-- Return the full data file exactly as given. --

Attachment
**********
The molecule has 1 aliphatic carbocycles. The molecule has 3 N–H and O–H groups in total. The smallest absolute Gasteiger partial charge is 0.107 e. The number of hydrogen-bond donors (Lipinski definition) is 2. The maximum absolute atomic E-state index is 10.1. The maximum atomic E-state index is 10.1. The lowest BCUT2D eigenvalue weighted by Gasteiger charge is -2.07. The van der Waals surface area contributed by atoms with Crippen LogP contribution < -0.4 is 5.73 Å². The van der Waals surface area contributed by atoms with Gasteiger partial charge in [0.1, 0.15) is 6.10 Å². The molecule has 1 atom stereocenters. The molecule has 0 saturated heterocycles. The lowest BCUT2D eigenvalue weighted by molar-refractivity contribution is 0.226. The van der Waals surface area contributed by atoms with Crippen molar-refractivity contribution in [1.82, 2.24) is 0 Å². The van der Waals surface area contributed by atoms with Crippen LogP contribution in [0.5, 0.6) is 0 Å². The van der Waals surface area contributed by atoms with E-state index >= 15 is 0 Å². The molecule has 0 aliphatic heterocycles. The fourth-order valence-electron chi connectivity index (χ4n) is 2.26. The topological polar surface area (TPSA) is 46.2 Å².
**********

The molecule has 1 aliphatic carbocycles. The molecule has 3 N–H and O–H groups in total. The smallest absolute Gasteiger partial charge is 0.107 e. The number of hydrogen-bond donors (Lipinski definition) is 2. The maximum absolute atomic E-state index is 10.1. The maximum atomic E-state index is 10.1. The lowest BCUT2D eigenvalue weighted by Gasteiger charge is -2.07. The van der Waals surface area contributed by atoms with Crippen LogP contribution < -0.4 is 5.73 Å². The van der Waals surface area contributed by atoms with Gasteiger partial charge in [0.1, 0.15) is 6.10 Å². The molecule has 1 atom stereocenters. The molecule has 0 saturated heterocycles. The lowest BCUT2D eigenvalue weighted by molar-refractivity contribution is 0.226. The van der Waals surface area contributed by atoms with Crippen molar-refractivity contribution in [1.82, 2.24) is 0 Å². The van der Waals surface area contributed by atoms with Crippen LogP contribution in [0.5, 0.6) is 0 Å². The van der Waals surface area contributed by atoms with E-state index >= 15 is 0 Å². The molecule has 0 aliphatic heterocycles. The fourth-order valence-electron chi connectivity index (χ4n) is 2.26. The topological polar surface area (TPSA) is 46.2 Å².